The 9 box grid has dominated succession and talent management planning for the past 50 years, and whilst it remains a widely used tool, few people are completely comfortable with it, and alternatives are lacking.
What is the 9 box grid?
The tool plots employee performance against potential, based on three levels of performance (e.g. Not meeting objectives, Meeting objectives, Exceeding objectives) and three of potential (e.g. Low, Medium, High).
There are there are two main challenges to overcome when using the 9-box grid. The first is achieving a robust rating of potential. The second is altering the grid so that it becomes a more dynamic tool.
Can the 9 box grid be used to achieve a robust rating of potential?
Taking the first issue, most of the discomfort people have with the tool is the subjectivity given when rating potential. This is an issue rarely experienced with the performance axis – we rely on objective data about goal achievement to determine whether someone is underperforming or exceeding in terms of performance, so why is it acceptable not to do so for an individual’s potential rating?
The answer to this first part of the problem is to use a robust model to classify people into low, medium and high potential. Kiddy’s model of potential is based on our own extensive assessment database of successful senior leaders and what makes them different, and we rate people against the criteria of potential using a range of tools. Combined with a robust rating of performance it is then possible to plot an individual onto the 9 box grid.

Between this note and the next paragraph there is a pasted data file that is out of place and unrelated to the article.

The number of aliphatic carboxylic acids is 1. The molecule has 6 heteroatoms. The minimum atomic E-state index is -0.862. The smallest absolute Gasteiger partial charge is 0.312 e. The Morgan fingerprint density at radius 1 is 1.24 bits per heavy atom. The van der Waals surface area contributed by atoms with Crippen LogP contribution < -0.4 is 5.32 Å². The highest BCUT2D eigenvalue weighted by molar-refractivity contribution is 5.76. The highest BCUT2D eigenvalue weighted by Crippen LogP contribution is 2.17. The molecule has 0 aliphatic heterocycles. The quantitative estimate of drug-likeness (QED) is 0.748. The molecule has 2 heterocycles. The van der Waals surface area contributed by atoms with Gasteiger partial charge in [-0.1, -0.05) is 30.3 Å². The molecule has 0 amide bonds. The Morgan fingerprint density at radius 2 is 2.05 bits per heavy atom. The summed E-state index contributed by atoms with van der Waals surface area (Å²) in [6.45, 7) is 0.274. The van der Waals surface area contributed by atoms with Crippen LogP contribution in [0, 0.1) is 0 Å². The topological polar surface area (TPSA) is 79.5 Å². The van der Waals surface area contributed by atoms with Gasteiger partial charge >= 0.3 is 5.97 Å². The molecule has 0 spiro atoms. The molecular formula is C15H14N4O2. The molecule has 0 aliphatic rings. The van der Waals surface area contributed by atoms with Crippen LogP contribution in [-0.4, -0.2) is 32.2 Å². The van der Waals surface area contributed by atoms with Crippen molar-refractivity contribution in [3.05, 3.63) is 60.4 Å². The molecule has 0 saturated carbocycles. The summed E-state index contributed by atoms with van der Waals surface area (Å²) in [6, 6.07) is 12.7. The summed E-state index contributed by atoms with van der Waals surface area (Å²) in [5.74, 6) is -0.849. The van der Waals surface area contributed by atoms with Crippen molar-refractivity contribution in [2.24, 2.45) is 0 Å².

In addition, clients also recognise that often, succession planning takes place in a metaphorical dark room and that typically this means that those considered ‘high potential’ aren’t asked if they have the aspirations to adopt more challenging roles in future, or if so, where their interests lie. Incorporating this typically overlooked element will further enhance use of the 9 box grid.
Can the 9 box grid be used to drive action?
The second challenge requires altering the content of the grid to be more action-oriented. Most organisations have a version of the grid with the top right defined as something like “High Potential”. At Kiddy, we believe that the grid descriptions should be different depending on the lens being applied – to make them more dynamic and meaningful to leaders. Taking one of the most common scenarios in which the 9 box is used – development planning – the top right position will contain descriptions of the activities that individuals need to undertake, such as a business school course, getting a mentor from the divisional board, etc.
By applying a model of potential to drive the rating, and describing the 9 box grid in specific ways depending on the context, a much more robust and useful tool for leaders is created. For many organisations, succession planning is a board priority, but it remains a formal, once a year process rather than anything more dynamic. Try to track movement between boxes, and consider the reasons for moves, particularly unanticipated ones. Finally, avoid the nine-box model making talent conversations become HR conversations, rather than the strategic business conversations which they should be.